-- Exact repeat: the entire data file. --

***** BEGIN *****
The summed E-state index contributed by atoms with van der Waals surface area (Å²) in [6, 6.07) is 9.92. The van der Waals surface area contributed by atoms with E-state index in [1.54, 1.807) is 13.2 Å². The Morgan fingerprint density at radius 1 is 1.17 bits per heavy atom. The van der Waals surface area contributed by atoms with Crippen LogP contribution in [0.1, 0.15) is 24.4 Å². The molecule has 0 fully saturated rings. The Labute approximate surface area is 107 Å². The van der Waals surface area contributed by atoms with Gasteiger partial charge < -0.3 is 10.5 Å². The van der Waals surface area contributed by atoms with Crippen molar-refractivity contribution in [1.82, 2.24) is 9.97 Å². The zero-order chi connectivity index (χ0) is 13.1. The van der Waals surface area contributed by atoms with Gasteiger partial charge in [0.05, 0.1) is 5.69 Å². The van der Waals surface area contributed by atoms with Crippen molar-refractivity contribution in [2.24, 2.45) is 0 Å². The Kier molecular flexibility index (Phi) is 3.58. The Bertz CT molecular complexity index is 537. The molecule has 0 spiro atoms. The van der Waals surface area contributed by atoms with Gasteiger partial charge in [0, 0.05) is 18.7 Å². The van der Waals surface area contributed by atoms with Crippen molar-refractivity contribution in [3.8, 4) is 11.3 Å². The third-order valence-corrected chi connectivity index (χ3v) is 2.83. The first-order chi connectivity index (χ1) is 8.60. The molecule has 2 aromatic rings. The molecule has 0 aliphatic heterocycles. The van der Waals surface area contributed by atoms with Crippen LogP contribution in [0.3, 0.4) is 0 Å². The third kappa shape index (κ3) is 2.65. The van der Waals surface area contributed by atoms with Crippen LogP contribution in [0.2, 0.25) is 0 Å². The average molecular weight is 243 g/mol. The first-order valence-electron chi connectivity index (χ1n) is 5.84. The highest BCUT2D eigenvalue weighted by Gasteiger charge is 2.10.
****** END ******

The summed E-state index contributed by atoms with van der Waals surface area (Å²) in [6, 6.07) is 9.92. The van der Waals surface area contributed by atoms with E-state index in [1.54, 1.807) is 13.2 Å². The Morgan fingerprint density at radius 1 is 1.17 bits per heavy atom. The van der Waals surface area contributed by atoms with Crippen LogP contribution in [0.1, 0.15) is 24.4 Å². The molecule has 0 fully saturated rings. The Labute approximate surface area is 107 Å². The van der Waals surface area contributed by atoms with Gasteiger partial charge < -0.3 is 10.5 Å². The van der Waals surface area contributed by atoms with Crippen molar-refractivity contribution in [1.82, 2.24) is 9.97 Å². The zero-order chi connectivity index (χ0) is 13.1. The van der Waals surface area contributed by atoms with Gasteiger partial charge in [0.05, 0.1) is 5.69 Å². The van der Waals surface area contributed by atoms with Crippen molar-refractivity contribution in [2.24, 2.45) is 0 Å². The Kier molecular flexibility index (Phi) is 3.58. The Bertz CT molecular complexity index is 537. The molecule has 0 spiro atoms. The van der Waals surface area contributed by atoms with Gasteiger partial charge in [0, 0.05) is 18.7 Å². The van der Waals surface area contributed by atoms with Crippen molar-refractivity contribution in [3.8, 4) is 11.3 Å². The third-order valence-corrected chi connectivity index (χ3v) is 2.83. The first-order chi connectivity index (χ1) is 8.60. The molecule has 2 aromatic rings. The molecule has 0 aliphatic heterocycles. The van der Waals surface area contributed by atoms with Crippen LogP contribution in [0.3, 0.4) is 0 Å². The third kappa shape index (κ3) is 2.65. The van der Waals surface area contributed by atoms with Crippen LogP contribution in [0.2, 0.25) is 0 Å². The average molecular weight is 243 g/mol. The first-order valence-electron chi connectivity index (χ1n) is 5.84. The highest BCUT2D eigenvalue weighted by Gasteiger charge is 2.10.